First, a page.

(H, L, VV, S, M) Dark humanist worldview of a friendless young man who goes mad with revenge after befriending some very intelligent rats; about six obscenities, including one "f" word, and two strong profanities; scary, creepy violence including people attacked by rats, rats bite people and rat killed with rod; allusion of an affair and man views Internet porn before getting killed; no nudity shown; no alcohol; no smoking; and, bullying and revenge. GENRE: Horror H L VV S M
WILLARD is the remake of a 1971 movie and is about a friendless young man who uses his control over a bunch of rats to get revenge. Designed for a teenage audience, WILLARD is creepy enough to draw the children, yet probably should be avoided for its violence, foul language and horrible depictions of death by rat-bite.
Crispin Glover plays the title role in WILLARD as Willard Stiles, a pale, reclusive introvert who wears his dead father’s old suits and lives with his demented, dying mother in a rotting gothic home. Willard works for Mr. Martin (R. Lee Ermey) of Martin & Stiles Metals, as a clerk in a 1950s style boiler room office with several other tired looking employees. Willard is despised by Martin, screamed at daily and told that he will lose his job the moment his mother dies.
One evening, his horrible looking mother (played terrifyingly by Jackie Burroughs) tells him there are rats in the cellar. . . she can smell them. At first, Willard, who alternately loves, fears and despises his mother, tries to kill the rats, but, after catching one white rat alive, he decides to be a caretaker of the rodents, even naming the white one Socrates, and a huge black one, Ben.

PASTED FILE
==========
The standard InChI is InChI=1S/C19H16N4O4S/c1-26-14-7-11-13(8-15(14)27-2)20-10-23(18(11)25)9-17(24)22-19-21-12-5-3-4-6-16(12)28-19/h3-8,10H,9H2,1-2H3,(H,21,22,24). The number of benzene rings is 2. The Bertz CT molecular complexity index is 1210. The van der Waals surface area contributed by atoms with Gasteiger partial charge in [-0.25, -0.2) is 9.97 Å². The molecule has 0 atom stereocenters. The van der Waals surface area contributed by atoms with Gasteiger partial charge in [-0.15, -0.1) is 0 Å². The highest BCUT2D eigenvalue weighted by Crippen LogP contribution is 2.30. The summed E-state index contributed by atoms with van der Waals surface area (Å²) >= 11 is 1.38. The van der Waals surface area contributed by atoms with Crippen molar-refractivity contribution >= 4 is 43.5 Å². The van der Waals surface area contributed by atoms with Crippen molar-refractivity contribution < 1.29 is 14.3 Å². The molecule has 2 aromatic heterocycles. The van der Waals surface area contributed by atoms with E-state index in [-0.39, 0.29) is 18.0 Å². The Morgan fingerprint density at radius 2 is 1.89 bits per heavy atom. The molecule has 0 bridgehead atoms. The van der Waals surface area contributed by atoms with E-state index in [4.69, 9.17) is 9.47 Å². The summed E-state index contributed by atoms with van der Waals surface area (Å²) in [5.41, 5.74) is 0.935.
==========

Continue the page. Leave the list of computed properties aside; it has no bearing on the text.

Willard is rewarded by the rats for his kindness. They follow his verbal commands, all under the watchful beady eyes of Ben and Socrates.
As his mother grows weaker and the work environment grows more hostile (except for one temp who is kind to Willard), Willard grows more attached to Socrates, even letting the vermin sleep next to him on the pillow. Ben, however, is not invited and a small rift appears in the relationship.
After a particularly nasty run-in with Mr. Martin, Willard directs the rats to get into some traveling bags. He takes them to Martin’s home, where they chew the tires on the boss’ new Mercedes! Friendship with Socrates, a nice girl at work and revenge are the catalysts for Willard’s happiness, giving him new purpose in life.
But then, his mother dies. . . .
The movie WILLARD, a remake of a 1971 film, pulls no punches. From the opening credits to the fade to black, Willard is designed as a comic-book-style movie. Dark, creepy interiors combined with wide-angle lenses give Glover a surreal “Ratman-esque” feel. His mother is scarier than any of the rats, and adds a sick humor to the dark, rotting environment, by insisting she call him “Clark” because it’s manlier than “Willard.”
Designed for a teenage audience, Willard is creepy enough to draw the children, yet should be avoided for its violence, foul language and horrible depictions of death by rat-bite. Glover was charming as “McFly” in the BACK TO THE FUTURE series, but is pale, sickly and demented to the max as Willard.
Unless you love horror films or rats, WILLARD is one creepy ride you might want to avoid.
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Robert Shaye & Michael Lynne
New Line Cinema
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Los Angeles, CA 90048
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